Among the more remarkable aspects of pop music has always been its ability to reinvent itself, transforming disasters into triumphs and breakups into reunions. Take the case of Strange Fruit, the classic British rock group that literally came apart onstage at the 1977 Wisbech Festival. Some said it was 'divine intervention' when a bolt of lightning struck the stage, but the band never played together again-well, not until this year anyway-hence, the premise of Still Crazy, a lively, deadpan comedy that celebrates the joy, the heartbreak and the absurdity of the rock 'n' roll life.
Written by the team of Dick Clement and Ian La Frenais, who penned The Commitments, and directed by Brian Gibson of What's Love Got to Do With It repute, Still Crazy is that odd rarity, a savvy film about a rock group that might have existed even if, in fact, it didn't. Certainly, anyone who has hung around even the most ordinary of garage bands will recognize Strange Fruit's archetypal personnel.
And why not? They're nothing if not familiar. Lead singer Ray (Bill Nighy) is living way beyond his means. Keyboard player Tony (Stephen Rea) squandered most of his earnings on booze. Drummer Beano (Timothy Spall) is dodging the tax man while holed up in a trailer at the bottom of his mother's garden. Guitarist Les (Jimmy Nail) runs a roofing business in the freezing north of England. Roadie Hughie (Billy Connolly) works in a street market. And Brian (Bruce Robinson), the Fruits' charismatic lead guitarist, is reportedly dead. (Interestingly, Robinson himself is something of an iconic figure in England, having written and directed the cult classic Withnail and I.) When the mentally fragile Brian emerges in the glare of present-day life, the effect is somewhat startling, both for him and his erstwhile cohorts.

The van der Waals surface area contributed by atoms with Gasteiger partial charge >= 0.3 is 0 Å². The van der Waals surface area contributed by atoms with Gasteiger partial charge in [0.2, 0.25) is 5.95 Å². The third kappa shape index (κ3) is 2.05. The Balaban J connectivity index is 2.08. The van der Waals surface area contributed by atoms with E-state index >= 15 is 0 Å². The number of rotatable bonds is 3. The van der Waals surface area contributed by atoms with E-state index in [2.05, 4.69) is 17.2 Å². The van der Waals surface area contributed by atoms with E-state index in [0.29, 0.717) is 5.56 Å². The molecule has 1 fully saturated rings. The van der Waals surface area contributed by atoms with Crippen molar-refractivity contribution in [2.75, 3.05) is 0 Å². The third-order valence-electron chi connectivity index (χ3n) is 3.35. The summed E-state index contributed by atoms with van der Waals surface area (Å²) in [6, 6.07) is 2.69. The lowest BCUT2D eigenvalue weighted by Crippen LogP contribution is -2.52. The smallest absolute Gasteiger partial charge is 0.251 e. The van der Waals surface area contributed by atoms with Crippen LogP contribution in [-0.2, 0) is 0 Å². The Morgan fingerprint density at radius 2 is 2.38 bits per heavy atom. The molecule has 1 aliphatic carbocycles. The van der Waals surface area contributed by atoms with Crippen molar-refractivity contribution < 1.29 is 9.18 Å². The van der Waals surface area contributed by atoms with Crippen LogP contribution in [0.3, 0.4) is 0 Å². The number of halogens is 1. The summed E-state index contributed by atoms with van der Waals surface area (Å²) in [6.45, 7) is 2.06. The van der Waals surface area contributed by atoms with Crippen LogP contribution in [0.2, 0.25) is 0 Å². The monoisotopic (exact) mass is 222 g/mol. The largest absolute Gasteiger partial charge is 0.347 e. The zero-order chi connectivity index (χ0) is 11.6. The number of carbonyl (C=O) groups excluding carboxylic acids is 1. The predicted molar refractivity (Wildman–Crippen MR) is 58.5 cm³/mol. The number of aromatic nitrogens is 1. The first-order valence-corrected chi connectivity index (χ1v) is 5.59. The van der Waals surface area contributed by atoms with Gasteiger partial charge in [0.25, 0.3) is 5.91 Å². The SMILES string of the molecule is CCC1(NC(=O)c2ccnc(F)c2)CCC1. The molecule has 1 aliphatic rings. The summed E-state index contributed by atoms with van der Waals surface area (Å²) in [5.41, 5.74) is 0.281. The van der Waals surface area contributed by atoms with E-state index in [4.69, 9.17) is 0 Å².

In its depiction of an aging British rock group, Still Crazy has already been compared by some to Rob Reiner's This Is Spinal Tap. But Gibson's film has more in common with a movie like The Full Monty in its gentle, almost sweet, group portrait of middle-aged guys who want to reach back into their youth for one last time-even if they recognize that the past can't be recaptured. As one of the aging rockers observes: 'God just got sick of all that '70s excess.'
The screenplay by Clement and La Frenais walks a fine line between celebrating and kidding its rock star revivalists. If Strange Fruit's longtime anthem was a song called 'Scream Freedom,' and their biggest album was entitled 'Tequila Mockingbird,' their group motto could well have been 'What, me worry?' Told backstage that their audience is a rough crowd, their wry response is: 'Maybe we should cut the Joni Mitchell tribute.' But they're not above sentiment either: Tony still treasures an odd keepsake, one of Jimi Hendrix's teeth from the 1960s. 'I knew he was a genius even then,' he explains solemnly.